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A new book reveals how Kosovo’s capital has changed over the last 60 years through photographs once thought lost.
“A city is not just a batch of houses, streets, squares, institutions, shops...no! A city is a cascade of energies, a true heart, flickers of joy and concerns and a search for new beginnings.”
So writes Vlora Dumoshi, from the Municipality of Pristina, in Valbona Shijaku’s recently published book on Pristina's evolution over the last six decades.
Shujaku, an independent cultural manager based in Pristina with a degree in art from Columbia University, has dedicated two years to her book on the old town of Pristina, called Pristina Poetic Memories.
“My interest in the old town came early in age, mostly because from my grandmother’s stories,” she says. “Having lived through World War II, she remembers life before the war, its hardships and the regimes that followed.
“She speaks of a town of respectful people, beautiful houses and the magnificent old market,” Valbona says.
Pristina Poetic Memories is an illustrated book of black-and-white photographs, which will give readers a sense of how the town looked between the 1950s and 1980s, and how it developed.
It looks at how people lived in the then small town of around 18,000 inhabitants from the perspective of different cultures and faiths.
The photographs in the book have been carefully selected from the archive at the Museum of Kosovo.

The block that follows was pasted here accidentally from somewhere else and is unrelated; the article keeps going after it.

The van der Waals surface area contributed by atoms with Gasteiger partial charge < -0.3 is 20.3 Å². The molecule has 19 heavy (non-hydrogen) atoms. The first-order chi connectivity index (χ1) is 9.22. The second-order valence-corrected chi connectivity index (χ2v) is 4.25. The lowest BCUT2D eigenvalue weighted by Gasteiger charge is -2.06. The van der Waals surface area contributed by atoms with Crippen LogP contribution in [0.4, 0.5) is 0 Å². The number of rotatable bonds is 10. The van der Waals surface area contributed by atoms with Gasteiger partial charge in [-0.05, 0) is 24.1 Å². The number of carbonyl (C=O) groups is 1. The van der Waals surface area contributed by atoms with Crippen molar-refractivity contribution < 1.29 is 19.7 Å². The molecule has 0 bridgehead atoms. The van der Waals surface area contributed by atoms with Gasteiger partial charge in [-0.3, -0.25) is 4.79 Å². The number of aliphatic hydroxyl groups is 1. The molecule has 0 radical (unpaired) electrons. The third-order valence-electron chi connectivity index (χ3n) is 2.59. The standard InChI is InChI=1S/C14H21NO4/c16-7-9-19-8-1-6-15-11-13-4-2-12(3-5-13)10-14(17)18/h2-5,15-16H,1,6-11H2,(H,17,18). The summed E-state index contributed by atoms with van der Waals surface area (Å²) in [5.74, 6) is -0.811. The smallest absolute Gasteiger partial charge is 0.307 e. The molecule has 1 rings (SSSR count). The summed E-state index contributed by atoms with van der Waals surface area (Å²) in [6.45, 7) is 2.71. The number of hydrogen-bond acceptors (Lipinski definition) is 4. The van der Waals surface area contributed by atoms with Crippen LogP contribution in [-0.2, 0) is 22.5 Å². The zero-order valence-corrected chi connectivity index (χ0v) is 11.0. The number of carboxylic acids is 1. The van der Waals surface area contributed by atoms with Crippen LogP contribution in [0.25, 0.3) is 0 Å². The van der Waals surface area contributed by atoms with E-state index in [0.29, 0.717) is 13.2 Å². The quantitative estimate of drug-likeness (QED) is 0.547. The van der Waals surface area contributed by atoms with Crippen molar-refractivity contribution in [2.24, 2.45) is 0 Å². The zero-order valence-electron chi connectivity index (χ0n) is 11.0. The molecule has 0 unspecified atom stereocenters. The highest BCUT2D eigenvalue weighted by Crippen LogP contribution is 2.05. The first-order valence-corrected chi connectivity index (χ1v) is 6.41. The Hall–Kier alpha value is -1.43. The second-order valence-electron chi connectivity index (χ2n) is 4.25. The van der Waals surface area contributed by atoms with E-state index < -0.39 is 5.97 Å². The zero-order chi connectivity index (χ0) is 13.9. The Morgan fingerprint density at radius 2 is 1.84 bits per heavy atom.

“The collection of photographs from the Museum of Kosovo, which feature Pristina in the late ‘50s and ‘60s, is a photographic perspective on the collective memory of Pristina of the time,” says Arber Hadri, the Director of the Museum of Kosovo, in the preface.
He explains that the almost forgotten photos were archived, digitalised and categorized thanks to the dedication of the author.
Valbona Shujaku told Balkan Insight that she doesn’t want the memories of her grandparents' generation to be forgotten and lost. She wants to make a new generation aware that Pristina once had two rivers running through it, fine houses and a colourful bazaar. A town with gardens and craftsmen changed into a town of administrators and bureaucrats, she adds.
“For days I walked around memorizing old buildings and comparing them to the pictures I had discovered,” she says. “I talked to the old inhabitants who are living proof and first-hand witnesses of the town as it once was.”
The book contains 244 photographs and a map. The author told Balkan Insight that it was not easy to select the pictures and leave many more unpublished, as all were “beautiful and meaningful for her.
“Although Pristina has been shaped into concrete, there were, and there are, remnants of the old town,” she adds.
“This book is meant to be a photographic supplement to my grandmother’s town, in fragments, the way she spoke about it, the way she remembered it, and the way she wanted to remember it, so it does not vanish completely into oblivion.
The book can be bought at Pristina’s book stores, priced at 20 euro. It can be also ordered online, from the web site: www.prishtinapoeticmemories.com or directly from Valbona at email@example.com.
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